Characterizing Urban Surface–Atmosphere Interactions
Thunderstorms and cold snaps, high winds and humidity—almost everything we experience as weather arises in the low-lying portion of the atmosphere called the atmospheric boundary layer (ABL). Interactions between the Earth’s surface and the ABL cause rapid changes in atmospheric conditions: Forests and deserts absorb and radiate heat; hills and trees disturb air currents; and, depending on the circumstances, soils and bodies of water can absorb or release carbon dioxide and other gases.
Surface-atmosphere interactions that occur over vegetated canopies, such as forests and jungles, have been extensively studied and described. But the effects of cities, which arise both from their physical attributes and from the human activities that occur there, are not fully understood and remain a challenge to model. With this CAREER award, Qi Li, Civil and Environmental Engineering, is characterizing the movement and exchange of heat and mass between cities and the ABL. This project will consider particularities of urban spaces—such as street canyons, solid buildings, and human-generated carbon emissions that are unconstrained by plants’ biophysical processes—that make cities distinct from vegetated canopies.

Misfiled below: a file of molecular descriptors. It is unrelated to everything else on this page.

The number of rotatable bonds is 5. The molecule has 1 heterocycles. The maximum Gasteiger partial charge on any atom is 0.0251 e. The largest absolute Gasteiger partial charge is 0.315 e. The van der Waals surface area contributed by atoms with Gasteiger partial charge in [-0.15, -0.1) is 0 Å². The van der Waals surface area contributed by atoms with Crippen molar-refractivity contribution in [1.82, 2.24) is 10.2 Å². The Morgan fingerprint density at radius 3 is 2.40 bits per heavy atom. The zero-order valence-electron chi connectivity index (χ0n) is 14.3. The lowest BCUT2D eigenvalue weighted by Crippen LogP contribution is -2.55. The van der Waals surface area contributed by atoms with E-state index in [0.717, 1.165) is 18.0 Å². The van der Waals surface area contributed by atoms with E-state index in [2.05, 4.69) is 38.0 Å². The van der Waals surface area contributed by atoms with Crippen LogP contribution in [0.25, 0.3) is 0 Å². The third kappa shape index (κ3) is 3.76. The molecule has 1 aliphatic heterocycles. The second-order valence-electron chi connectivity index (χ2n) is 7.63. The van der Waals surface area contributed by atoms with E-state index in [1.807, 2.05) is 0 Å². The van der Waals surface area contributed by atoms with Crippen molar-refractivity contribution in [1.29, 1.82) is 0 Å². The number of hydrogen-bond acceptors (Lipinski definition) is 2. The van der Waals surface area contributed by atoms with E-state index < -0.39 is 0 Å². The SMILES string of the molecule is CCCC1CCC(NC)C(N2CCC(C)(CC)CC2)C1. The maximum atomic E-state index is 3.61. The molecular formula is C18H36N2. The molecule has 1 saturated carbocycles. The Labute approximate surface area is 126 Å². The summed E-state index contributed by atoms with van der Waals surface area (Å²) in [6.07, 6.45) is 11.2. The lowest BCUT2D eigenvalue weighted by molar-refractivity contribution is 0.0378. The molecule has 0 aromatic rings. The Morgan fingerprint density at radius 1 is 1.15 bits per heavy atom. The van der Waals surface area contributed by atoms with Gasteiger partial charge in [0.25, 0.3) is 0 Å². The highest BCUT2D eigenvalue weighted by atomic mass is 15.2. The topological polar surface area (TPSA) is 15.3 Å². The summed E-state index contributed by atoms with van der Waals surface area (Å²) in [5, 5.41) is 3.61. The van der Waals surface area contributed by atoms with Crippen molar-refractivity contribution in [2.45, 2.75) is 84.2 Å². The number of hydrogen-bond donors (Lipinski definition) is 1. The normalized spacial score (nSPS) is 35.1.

This research will produce widely adaptable computational models that account for the unique attributes of different cities. Understanding the dynamics that govern the movement and exchange of heat and mass between cities and the ABL is crucial for the development of accurate, high-resolution weather and climate models. The physically realistic, generalizable estimates of urban surface–atmosphere exchanges produced by this research could contribute to fine-scale climate and predictive weather models that are needed to formulate city- and neighborhood-specific measures to mitigate and adapt to climate change.